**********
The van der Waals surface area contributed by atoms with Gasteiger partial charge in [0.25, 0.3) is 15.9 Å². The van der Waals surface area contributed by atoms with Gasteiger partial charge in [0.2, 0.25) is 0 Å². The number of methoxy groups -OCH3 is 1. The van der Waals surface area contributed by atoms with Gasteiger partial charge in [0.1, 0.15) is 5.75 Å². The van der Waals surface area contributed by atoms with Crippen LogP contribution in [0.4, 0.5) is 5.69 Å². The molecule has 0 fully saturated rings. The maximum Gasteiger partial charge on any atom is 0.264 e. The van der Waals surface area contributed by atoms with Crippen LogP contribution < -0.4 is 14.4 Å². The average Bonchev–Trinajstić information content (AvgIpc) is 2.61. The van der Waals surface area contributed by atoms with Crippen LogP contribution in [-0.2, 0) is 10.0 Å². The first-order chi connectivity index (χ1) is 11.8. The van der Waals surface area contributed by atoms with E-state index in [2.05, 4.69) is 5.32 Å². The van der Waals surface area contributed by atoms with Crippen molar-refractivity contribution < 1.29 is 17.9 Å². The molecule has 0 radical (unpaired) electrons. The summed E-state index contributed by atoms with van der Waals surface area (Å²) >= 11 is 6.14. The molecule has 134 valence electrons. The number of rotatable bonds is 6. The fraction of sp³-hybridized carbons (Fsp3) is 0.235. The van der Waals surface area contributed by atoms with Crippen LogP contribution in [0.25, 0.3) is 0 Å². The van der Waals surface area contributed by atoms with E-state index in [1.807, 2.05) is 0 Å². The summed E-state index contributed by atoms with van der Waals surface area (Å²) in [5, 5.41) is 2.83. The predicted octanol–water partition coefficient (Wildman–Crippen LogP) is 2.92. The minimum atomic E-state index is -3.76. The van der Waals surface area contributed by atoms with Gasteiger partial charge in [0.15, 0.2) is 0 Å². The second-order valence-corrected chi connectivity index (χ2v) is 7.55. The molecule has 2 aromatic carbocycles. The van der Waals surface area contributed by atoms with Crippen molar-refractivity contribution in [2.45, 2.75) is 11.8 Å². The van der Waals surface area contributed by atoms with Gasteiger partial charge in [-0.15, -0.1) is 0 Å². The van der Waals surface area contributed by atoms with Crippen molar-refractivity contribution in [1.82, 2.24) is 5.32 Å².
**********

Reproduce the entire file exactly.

The van der Waals surface area contributed by atoms with Gasteiger partial charge in [0.25, 0.3) is 15.9 Å². The van der Waals surface area contributed by atoms with Gasteiger partial charge in [0.2, 0.25) is 0 Å². The number of methoxy groups -OCH3 is 1. The van der Waals surface area contributed by atoms with Gasteiger partial charge in [0.1, 0.15) is 5.75 Å². The van der Waals surface area contributed by atoms with Crippen LogP contribution in [0.4, 0.5) is 5.69 Å². The molecule has 0 fully saturated rings. The maximum Gasteiger partial charge on any atom is 0.264 e. The van der Waals surface area contributed by atoms with Crippen LogP contribution < -0.4 is 14.4 Å². The average Bonchev–Trinajstić information content (AvgIpc) is 2.61. The van der Waals surface area contributed by atoms with Crippen LogP contribution in [-0.2, 0) is 10.0 Å². The first-order chi connectivity index (χ1) is 11.8. The van der Waals surface area contributed by atoms with E-state index in [2.05, 4.69) is 5.32 Å². The van der Waals surface area contributed by atoms with Crippen molar-refractivity contribution < 1.29 is 17.9 Å². The molecule has 0 radical (unpaired) electrons. The summed E-state index contributed by atoms with van der Waals surface area (Å²) >= 11 is 6.14. The molecule has 134 valence electrons. The number of rotatable bonds is 6. The fraction of sp³-hybridized carbons (Fsp3) is 0.235. The van der Waals surface area contributed by atoms with Crippen LogP contribution in [0.25, 0.3) is 0 Å². The van der Waals surface area contributed by atoms with E-state index in [1.807, 2.05) is 0 Å². The summed E-state index contributed by atoms with van der Waals surface area (Å²) in [5, 5.41) is 2.83. The predicted octanol–water partition coefficient (Wildman–Crippen LogP) is 2.92. The minimum atomic E-state index is -3.76. The van der Waals surface area contributed by atoms with Gasteiger partial charge in [0.15, 0.2) is 0 Å². The second-order valence-corrected chi connectivity index (χ2v) is 7.55. The molecule has 2 aromatic carbocycles. The van der Waals surface area contributed by atoms with Crippen molar-refractivity contribution in [2.45, 2.75) is 11.8 Å². The van der Waals surface area contributed by atoms with Gasteiger partial charge in [-0.15, -0.1) is 0 Å². The van der Waals surface area contributed by atoms with Crippen molar-refractivity contribution in [1.82, 2.24) is 5.32 Å².